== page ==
Bihar Assembly Election 2020: With superior poll strike rate, BJP may call the shots in NDA

Updated on Nov 11, 2020 02:12 PM IST

In the 57 head-to-head contests against the RJD the BJP had a strike rate of 65%, while the JD(U) had a significantly weaker 33% in its 61 head-to-head contests against the RJD.

BJP supporters in a celebratory mood after counting for the Bihar assembly election showed leads for the NDA, at the party headquarters in New Delhi.(Arvind Yadav/HT PHOTO)
BJP supporters in a celebratory mood after counting for the Bihar assembly election showed leads for the NDA, at the party headquarters in New Delhi.(Arvind Yadav/HT PHOTO)
New Delhi | ByNeelanjan Sircar

The tables have turned.

For many years, the Bharatiya Janata Party (BJP) relied on Nitish Kumar and his Janata Dal (United) to stay in power in Bihar. Today, their National Democratic Alliance (NDA) is back in power. But the BJP calls the shots now. Nitish Kumar, the poster boy for a good governance chief minister, is a shell of his former self.

As I had argued in election day commentary for this paper, since the election of Narenda Modi as Prime Minister, Nitish Kumar and JD(U) have been an electoral weak link — underperforming compared to major alliance partners in both 2015 and 2019.

Nitish Kumar’s political appeal was premised on the ability to deliver benefits, and myriad development and welfare schemes kept him in power. But today, those same voters primarily attribute the delivery of benefits to Prime Minister Modi, stripping Nitish Kumar of his main political appeal.

Voters were willing to vote for the BJP but not the JD(U).

This is borne out by the provisional election returns in Bihar (at 10:19pm). There was a wide gap in performance between the BJP and the JD(U). The BJP had an average vote share of 43% in the seats it contested (contested vote share) as compared to 33% for the JD(U). In fact, even the Rashtriya Janata Dal (RJD) had a much higher contested vote share than the JD(U) at 39% (the Congress once again proved to be a weak coalition partner with a contested vote share of 33%).

The vote share differences manifested in radically different strike rates (percentage of contested seats won) — with the BJP scoring a strike rate of 65% and the JD(U) of just 37%. Nowhere was this difference more evident than in head-to-head contests with rival RJD.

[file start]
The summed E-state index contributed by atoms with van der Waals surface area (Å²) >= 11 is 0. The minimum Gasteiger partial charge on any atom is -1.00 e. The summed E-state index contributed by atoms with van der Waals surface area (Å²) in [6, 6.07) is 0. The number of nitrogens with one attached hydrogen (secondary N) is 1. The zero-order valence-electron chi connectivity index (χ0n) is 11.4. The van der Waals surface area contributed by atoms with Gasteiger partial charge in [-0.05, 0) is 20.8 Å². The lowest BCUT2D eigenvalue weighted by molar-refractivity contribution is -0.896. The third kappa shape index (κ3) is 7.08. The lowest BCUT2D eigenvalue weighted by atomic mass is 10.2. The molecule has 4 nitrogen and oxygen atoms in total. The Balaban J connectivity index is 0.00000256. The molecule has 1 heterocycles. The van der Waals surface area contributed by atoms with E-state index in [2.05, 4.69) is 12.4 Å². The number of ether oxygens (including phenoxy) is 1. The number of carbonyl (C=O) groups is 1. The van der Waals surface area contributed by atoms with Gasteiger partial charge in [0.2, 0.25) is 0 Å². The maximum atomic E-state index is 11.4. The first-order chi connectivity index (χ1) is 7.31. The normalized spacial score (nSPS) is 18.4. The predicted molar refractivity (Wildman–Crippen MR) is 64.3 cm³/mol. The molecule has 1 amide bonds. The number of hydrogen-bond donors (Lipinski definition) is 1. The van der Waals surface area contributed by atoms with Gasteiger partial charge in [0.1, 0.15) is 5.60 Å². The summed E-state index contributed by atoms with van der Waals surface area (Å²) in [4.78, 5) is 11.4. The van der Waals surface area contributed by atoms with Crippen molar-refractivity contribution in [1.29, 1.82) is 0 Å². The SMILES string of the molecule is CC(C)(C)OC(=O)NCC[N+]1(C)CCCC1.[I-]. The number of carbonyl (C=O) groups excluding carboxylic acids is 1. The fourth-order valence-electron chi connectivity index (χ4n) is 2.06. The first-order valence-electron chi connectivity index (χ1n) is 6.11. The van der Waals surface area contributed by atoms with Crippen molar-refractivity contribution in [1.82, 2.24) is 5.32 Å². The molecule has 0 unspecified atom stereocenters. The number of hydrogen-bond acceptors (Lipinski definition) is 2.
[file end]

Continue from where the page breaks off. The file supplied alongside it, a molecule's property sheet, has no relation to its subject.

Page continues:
In the 57 head-to-head contests against the RJD the BJP had a strike rate of 65%, while the JD(U) had a significantly weaker 33% in its 61 head-to-head contests against the RJD.

To be sure, an important factor was that NDA rebel Lok Janshakti Party (LJP) put up candidates in direct competition with the JD(U) on 113 seats, with the LJP gaining a vote share of at least 10% in 51 (45%) of those seats. Assuming perfect vote transfer between the LJP and the JD(U), which is unlikely, the LJP played a spoiler on up to 34 seats for JD(U).

But that wasn’t the only thing that mattered. Tejashwi Yadav, the new leader of the RJD, grew his wings in this campaign. His focusing on the jobs crisis (and migrant issues) in the wake of the coronavirus pandemic dented Nitish Kumar’s popularity even further and yielded electoral dividends for the BJP.

The lockdown from March, which triggered a massive migrant crisis and economic deprivation, could in principle have hurt both the BJP’s and the JD(U)’s popularity. But like so many other such issues, it is the state-level leader in Nitish Kumar that bore the brunt of voter anger with little cost to Modi and the BJP.

In order to understand how migrant-heavy areas may have voted, we look to the 2001 Census data (the last year for which out-migration data is available) to calculate the rate of male out-migration (males migrating out as a proportion of the total population).

Because the actual numbers are no longer trustworthy after 20 years, I calculated two groups of constituencies for a meaningful analysis — the 102 constituencies in districts below the median district rate of male migration, and the 141 constituencies above the median district rate of male migration.

The RJD’s average contested vote share rose from 37% in the low migration constituencies to 41% in the high migration constituencies, while the JD(U)’s dropped slightly from 33% to 32%.

Against the RJD, the JD(U) dropped from a 46% strike rate in low migration constituencies to a strike rate of just 24% in high migration constituencies. Even with RJD’s increase in vote share, the BJP’s strike rate remained impressive across low (71%) and high (58%) constituencies.

Click here for complete Bihar election coverage

While things may look the same (after all, the NDA is back in power), the political game in Bihar has changed significantly.

Chirag Paswan and his LJP have shown their electoral importance to the NDA, and Nitish Kumar no longer has much bargaining power within the NDA. In this new era, politics in Bihar will revolve around the competition between a nationally dominant BJP with Modi at the helm and a resurrected RJD led by an ascendant Tejashwi Yadav.

(The writer is an assistant professor, Ashoka University, and visiting senior fellow, Centre for Policy Research)

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